The dangers of brain injuries are catching the nation’s attention in the wake of an agreement by the National Football League to pay a $765 million settlement to former players suffering from years of football hits to the head.
Longtime Green Bay Packers quarterback Brett Favre and Atlanta Falcons safety Deion Sanders are among the more noted victims of football-related brain injuries. The deaths of Junior Seau and Dave Duerson do even more to raise awareness. But there is serious doubt about whether the estimated 4,500 beneficiaries of this legal action will qualify for any financial benefits, according to the Brain Injury Association of America.
While it is troubling that the NFL still hasn’t accepted full responsibility for the debilitating injuries to players, anything that shines a light on this problem could help reduce the incidence of brain injuries.
Football players aren’t the only people who suffer brain injuries. Some 2.4 million Americans sustain traumatic brain injuries annually from blows to the head. In addition, about 795,000 suffer non-traumatic brain injuries each year, often caused by airway obstruction, near drowning or choking, according to the Brain Injury Association.
More than 5.3 million Americans — children and adults –are living with a disability caused by traumatic brain injury. Additionally, 1.1 million suffer from stroke-related disabilities.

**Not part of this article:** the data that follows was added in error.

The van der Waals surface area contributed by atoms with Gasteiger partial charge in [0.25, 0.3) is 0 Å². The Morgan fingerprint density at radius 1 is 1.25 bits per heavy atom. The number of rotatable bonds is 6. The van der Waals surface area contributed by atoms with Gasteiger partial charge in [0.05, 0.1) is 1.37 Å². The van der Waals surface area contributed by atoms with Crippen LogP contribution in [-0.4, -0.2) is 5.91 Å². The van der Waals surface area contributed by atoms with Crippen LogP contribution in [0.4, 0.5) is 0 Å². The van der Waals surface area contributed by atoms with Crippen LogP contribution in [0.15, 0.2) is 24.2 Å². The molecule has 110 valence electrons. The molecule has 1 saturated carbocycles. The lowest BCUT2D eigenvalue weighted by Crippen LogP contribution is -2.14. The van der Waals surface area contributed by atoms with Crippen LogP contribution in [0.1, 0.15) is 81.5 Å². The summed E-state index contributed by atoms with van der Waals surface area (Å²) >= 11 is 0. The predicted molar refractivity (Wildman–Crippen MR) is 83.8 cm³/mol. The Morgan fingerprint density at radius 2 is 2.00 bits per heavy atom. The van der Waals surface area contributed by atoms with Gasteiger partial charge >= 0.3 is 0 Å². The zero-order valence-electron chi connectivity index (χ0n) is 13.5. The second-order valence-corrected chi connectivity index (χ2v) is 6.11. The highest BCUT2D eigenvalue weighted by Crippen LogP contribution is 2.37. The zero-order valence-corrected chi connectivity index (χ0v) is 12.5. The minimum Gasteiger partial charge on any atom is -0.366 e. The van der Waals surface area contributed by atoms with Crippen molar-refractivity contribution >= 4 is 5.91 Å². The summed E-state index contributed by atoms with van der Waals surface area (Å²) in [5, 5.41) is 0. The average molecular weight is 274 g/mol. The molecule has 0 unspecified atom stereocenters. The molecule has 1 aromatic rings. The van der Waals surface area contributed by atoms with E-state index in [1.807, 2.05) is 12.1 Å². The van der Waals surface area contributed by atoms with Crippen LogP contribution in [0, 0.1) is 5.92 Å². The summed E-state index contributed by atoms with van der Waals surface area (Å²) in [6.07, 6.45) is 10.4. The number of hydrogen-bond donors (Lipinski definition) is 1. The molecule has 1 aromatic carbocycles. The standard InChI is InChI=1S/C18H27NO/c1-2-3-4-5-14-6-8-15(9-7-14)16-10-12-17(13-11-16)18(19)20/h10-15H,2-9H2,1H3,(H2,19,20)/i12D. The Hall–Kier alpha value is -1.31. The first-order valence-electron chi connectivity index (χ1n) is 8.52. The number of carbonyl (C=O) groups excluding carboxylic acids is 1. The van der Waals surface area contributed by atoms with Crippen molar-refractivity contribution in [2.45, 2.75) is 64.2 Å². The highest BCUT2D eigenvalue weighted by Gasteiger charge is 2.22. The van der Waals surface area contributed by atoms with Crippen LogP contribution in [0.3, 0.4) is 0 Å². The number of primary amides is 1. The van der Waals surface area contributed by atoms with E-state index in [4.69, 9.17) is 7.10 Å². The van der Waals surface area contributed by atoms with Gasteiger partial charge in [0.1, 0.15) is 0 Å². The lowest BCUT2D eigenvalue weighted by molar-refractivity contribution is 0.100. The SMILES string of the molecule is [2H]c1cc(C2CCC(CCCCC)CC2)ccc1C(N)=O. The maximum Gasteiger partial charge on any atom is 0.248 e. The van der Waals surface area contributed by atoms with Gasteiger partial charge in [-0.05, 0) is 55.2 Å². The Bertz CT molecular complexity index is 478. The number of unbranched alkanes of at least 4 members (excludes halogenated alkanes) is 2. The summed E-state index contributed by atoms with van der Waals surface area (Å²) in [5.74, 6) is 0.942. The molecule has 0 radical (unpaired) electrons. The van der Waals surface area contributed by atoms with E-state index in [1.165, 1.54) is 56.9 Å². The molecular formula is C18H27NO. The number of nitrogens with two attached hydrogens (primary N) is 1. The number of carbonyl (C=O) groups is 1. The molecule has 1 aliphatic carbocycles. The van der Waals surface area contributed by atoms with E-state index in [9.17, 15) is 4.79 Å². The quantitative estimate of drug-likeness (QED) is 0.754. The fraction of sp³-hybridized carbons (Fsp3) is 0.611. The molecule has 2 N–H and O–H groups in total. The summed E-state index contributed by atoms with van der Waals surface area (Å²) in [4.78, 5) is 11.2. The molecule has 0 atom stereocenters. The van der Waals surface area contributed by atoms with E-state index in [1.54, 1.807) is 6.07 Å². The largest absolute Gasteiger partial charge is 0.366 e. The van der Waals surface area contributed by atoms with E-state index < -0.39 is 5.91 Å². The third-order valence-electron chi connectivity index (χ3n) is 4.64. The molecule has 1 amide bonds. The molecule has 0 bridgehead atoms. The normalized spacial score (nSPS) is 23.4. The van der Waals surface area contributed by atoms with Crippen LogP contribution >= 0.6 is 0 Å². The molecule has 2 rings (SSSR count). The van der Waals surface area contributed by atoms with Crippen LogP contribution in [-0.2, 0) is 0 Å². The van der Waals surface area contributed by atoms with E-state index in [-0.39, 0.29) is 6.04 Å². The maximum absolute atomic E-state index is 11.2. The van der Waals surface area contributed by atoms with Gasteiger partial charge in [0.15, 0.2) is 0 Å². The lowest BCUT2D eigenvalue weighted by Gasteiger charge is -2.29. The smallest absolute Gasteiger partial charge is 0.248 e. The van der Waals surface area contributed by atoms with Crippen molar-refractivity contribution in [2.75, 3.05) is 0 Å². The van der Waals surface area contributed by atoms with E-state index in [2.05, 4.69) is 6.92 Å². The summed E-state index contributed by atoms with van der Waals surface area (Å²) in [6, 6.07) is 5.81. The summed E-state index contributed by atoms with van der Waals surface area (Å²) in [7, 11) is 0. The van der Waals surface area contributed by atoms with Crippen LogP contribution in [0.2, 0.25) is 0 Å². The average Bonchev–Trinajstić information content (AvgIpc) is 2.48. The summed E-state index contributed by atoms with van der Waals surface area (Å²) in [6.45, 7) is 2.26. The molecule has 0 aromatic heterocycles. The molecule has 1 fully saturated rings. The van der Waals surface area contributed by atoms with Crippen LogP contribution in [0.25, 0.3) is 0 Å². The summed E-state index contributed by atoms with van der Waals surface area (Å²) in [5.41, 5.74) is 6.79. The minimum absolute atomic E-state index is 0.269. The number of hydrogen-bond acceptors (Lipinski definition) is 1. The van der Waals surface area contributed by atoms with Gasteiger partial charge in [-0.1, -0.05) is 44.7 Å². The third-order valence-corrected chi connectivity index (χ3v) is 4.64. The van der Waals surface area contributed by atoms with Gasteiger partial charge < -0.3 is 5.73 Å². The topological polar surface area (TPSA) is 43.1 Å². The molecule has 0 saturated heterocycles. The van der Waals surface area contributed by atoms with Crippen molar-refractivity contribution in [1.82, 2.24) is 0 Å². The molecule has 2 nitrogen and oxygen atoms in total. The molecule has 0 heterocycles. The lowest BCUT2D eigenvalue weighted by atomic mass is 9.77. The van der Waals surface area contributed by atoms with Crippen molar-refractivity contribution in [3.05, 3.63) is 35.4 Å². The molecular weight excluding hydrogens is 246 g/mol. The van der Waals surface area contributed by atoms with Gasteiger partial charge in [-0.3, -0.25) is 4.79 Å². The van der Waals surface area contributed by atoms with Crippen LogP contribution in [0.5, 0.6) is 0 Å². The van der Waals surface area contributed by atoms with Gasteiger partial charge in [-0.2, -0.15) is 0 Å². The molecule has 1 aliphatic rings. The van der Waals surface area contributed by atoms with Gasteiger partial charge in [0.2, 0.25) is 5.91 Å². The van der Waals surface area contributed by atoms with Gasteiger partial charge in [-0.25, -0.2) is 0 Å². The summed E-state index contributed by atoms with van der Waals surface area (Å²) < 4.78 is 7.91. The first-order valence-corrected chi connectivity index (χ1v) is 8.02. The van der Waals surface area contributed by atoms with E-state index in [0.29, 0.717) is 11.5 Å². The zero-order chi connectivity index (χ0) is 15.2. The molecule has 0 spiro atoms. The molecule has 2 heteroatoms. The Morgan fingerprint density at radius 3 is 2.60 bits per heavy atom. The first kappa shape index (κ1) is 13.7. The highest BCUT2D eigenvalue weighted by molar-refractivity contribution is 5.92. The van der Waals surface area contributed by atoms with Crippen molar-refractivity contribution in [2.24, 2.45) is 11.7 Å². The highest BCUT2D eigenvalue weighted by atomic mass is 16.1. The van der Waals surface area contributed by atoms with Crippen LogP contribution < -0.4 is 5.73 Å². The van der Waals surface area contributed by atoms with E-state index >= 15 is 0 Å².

The Brain Injury Association and other advocates mark Brain Injury Awareness Month in March to call attention to the causes and prevention of this condition and the need for better access to care.
The Centers for Disease Control and Prevention lists the leading causes of traumatic brain injuries from 2006 to 2010:
- Falls accounted for 40.5 percent of traumatic brain injuries that led to emergency room visits, hospitalization or death. More than 80 percent of traumatic brain injuries suffered by people 65 and older resulted from falls.
- Unintentional blunt trauma,such as being struck with an object, caused 15 percent of traumatic brain injuries.
- Car crashes caused 14 percent of traumatic brain injuries and 26 percent of the deaths related to brain injuries. Wrecks often involve rapid acceleration or deceleration of the head, which can separate the brain’s nerve fibers and damage brain tissue, according to BrainandSpinalCord.org.
- Assaults caused 10 percent of traumatic brain injuries and 3 percent of injuries among children under 15.
- Nineteen percent of traumatic brain injuries had an unknown cause.
Though NFL-related concussions have gotten a great deal of attention, children are more susceptible to head injuries than adults when playing sports and participating in recreation.
According to the CDC, about 248,418 people age 20 or younger, were treated in emergency rooms in 2009 for concussions or traumatic brain injuries caused by sports and recreation activities. Males ages 10 to 19 sustained the highest injury rate.
The Centers for Disease Control and Prevention says that brain injuries can be prevented with increased awareness of the risks from playing youth sports and recreation, proper athletic techniques, better equipment, and more timely medical care.